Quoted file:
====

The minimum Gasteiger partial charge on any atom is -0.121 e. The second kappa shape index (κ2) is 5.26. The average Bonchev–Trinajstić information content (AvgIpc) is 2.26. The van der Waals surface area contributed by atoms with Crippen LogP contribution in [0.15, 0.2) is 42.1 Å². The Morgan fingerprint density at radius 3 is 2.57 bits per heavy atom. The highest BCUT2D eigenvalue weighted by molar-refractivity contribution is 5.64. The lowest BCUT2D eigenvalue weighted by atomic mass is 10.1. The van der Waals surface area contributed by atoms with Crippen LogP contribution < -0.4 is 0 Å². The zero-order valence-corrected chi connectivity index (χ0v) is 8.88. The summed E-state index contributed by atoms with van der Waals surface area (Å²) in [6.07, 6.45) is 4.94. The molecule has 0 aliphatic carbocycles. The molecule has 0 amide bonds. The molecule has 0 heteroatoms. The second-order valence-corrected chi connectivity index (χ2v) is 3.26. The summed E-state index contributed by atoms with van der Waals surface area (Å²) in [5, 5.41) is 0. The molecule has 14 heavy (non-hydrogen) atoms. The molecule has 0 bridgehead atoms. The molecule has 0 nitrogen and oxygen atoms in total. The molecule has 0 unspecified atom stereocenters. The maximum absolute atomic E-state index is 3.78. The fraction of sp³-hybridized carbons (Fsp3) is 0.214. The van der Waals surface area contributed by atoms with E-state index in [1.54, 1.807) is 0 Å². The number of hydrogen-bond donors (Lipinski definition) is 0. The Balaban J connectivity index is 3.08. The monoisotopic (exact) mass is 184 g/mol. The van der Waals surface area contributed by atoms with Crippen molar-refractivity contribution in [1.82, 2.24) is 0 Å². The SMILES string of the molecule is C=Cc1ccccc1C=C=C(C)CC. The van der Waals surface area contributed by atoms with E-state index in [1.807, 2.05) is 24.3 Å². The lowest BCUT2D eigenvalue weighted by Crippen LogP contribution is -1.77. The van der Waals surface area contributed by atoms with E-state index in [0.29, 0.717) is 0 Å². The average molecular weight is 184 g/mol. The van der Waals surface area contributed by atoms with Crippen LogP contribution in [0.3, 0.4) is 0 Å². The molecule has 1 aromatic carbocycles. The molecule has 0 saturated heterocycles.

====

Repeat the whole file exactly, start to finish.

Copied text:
The minimum Gasteiger partial charge on any atom is -0.121 e. The second kappa shape index (κ2) is 5.26. The average Bonchev–Trinajstić information content (AvgIpc) is 2.26. The van der Waals surface area contributed by atoms with Crippen LogP contribution in [0.15, 0.2) is 42.1 Å². The Morgan fingerprint density at radius 3 is 2.57 bits per heavy atom. The highest BCUT2D eigenvalue weighted by molar-refractivity contribution is 5.64. The lowest BCUT2D eigenvalue weighted by atomic mass is 10.1. The van der Waals surface area contributed by atoms with Crippen LogP contribution < -0.4 is 0 Å². The zero-order valence-corrected chi connectivity index (χ0v) is 8.88. The summed E-state index contributed by atoms with van der Waals surface area (Å²) in [6.07, 6.45) is 4.94. The molecule has 0 aliphatic carbocycles. The molecule has 0 amide bonds. The molecule has 0 heteroatoms. The second-order valence-corrected chi connectivity index (χ2v) is 3.26. The summed E-state index contributed by atoms with van der Waals surface area (Å²) in [5, 5.41) is 0. The molecule has 14 heavy (non-hydrogen) atoms. The molecule has 0 bridgehead atoms. The molecule has 0 nitrogen and oxygen atoms in total. The molecule has 0 unspecified atom stereocenters. The maximum absolute atomic E-state index is 3.78. The fraction of sp³-hybridized carbons (Fsp3) is 0.214. The van der Waals surface area contributed by atoms with E-state index in [1.54, 1.807) is 0 Å². The number of hydrogen-bond donors (Lipinski definition) is 0. The Balaban J connectivity index is 3.08. The monoisotopic (exact) mass is 184 g/mol. The van der Waals surface area contributed by atoms with Crippen molar-refractivity contribution in [1.82, 2.24) is 0 Å². The SMILES string of the molecule is C=Cc1ccccc1C=C=C(C)CC. The van der Waals surface area contributed by atoms with E-state index in [1.807, 2.05) is 24.3 Å². The lowest BCUT2D eigenvalue weighted by Crippen LogP contribution is -1.77. The van der Waals surface area contributed by atoms with E-state index in [0.29, 0.717) is 0 Å². The average molecular weight is 184 g/mol. The van der Waals surface area contributed by atoms with Crippen LogP contribution in [0.3, 0.4) is 0 Å². The molecule has 1 aromatic carbocycles. The molecule has 0 saturated heterocycles.